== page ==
With Bright Side’s help, led by partner Chad Cook, Gipson and her colleagues came to understand that even the best processes rely on individual discretion and decision-making. In other words, work processes have a fundamental human component that increases variability and risk of failure. To significantly reduce lean process variability, Gipson and her team didn’t need to focus on the tasks being performed; they needed to focus on the human factor.
In order to ensure that the human or behavioral aspect was better integrated with work processes, Bright Side and P&G focused on three strategic behaviors:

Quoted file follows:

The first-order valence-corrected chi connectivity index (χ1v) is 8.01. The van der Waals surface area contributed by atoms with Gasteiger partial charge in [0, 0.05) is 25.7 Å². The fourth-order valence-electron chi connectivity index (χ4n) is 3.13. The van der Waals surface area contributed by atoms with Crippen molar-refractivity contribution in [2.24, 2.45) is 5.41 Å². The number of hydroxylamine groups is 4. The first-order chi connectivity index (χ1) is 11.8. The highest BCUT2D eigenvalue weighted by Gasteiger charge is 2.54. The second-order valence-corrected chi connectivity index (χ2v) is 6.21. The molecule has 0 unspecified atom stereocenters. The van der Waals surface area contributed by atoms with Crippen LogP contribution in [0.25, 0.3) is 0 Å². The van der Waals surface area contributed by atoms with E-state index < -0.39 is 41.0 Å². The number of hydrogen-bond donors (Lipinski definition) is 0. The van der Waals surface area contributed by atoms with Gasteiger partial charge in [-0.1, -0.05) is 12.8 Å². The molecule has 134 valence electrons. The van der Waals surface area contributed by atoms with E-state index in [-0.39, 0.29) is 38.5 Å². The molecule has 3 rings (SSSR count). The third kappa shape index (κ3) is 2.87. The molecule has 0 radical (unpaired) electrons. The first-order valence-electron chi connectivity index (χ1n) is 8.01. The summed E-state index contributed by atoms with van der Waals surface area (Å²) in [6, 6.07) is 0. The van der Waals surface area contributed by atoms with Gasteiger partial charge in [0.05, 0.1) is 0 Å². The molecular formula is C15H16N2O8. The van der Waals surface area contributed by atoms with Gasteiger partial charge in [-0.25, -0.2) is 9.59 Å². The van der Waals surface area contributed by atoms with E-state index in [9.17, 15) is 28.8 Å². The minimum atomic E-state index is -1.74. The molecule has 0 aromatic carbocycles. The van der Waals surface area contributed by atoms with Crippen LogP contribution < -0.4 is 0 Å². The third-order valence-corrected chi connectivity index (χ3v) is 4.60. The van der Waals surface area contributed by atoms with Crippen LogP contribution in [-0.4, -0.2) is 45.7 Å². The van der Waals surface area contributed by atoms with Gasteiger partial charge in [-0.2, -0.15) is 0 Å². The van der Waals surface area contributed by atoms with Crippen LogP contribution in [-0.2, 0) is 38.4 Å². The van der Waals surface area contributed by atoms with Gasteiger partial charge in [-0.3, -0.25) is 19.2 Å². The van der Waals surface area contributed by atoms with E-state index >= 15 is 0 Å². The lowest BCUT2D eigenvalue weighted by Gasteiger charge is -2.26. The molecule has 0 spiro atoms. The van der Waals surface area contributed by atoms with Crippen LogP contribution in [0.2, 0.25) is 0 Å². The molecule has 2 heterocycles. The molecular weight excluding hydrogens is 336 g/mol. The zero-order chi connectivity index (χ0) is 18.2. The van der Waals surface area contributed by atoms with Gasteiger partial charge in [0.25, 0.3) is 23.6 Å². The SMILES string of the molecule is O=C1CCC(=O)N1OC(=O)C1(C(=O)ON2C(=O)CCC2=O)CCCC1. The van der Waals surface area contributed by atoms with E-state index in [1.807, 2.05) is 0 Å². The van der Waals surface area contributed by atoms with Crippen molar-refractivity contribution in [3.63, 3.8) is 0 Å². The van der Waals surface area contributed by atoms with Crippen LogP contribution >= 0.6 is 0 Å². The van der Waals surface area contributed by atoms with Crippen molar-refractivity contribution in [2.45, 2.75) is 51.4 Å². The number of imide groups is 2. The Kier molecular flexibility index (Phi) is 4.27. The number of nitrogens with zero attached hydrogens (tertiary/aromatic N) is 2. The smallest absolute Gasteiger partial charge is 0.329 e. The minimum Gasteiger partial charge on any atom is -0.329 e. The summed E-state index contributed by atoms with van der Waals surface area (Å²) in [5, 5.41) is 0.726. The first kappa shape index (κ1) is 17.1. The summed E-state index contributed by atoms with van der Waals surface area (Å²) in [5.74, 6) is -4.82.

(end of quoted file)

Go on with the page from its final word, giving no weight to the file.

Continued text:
1. Transparency. The focus here was on creating a climate of trust where people could feel free to tell the truth, since reliable data about safety depends on people reporting what is really happening. At the same time, employees were helped to understand that safety holds a higher priority than productivity in the eyes of leadership. Maximizing production is not more important than safety when it comes to making decisions on the floor.
2. Shared leadership and accountability. Safety is the responsibility of all employees. Employees were engaged to take responsibility and be accountable for their own individual safety and the safety of others over and above just following the safety processes.
3. Business, self-rationalization. Employees were encouraged to actively engage their brains when making decisions rather than robotically following processes. The outcome is that they keep themselves and others safe while achieving the business plans and outcomes.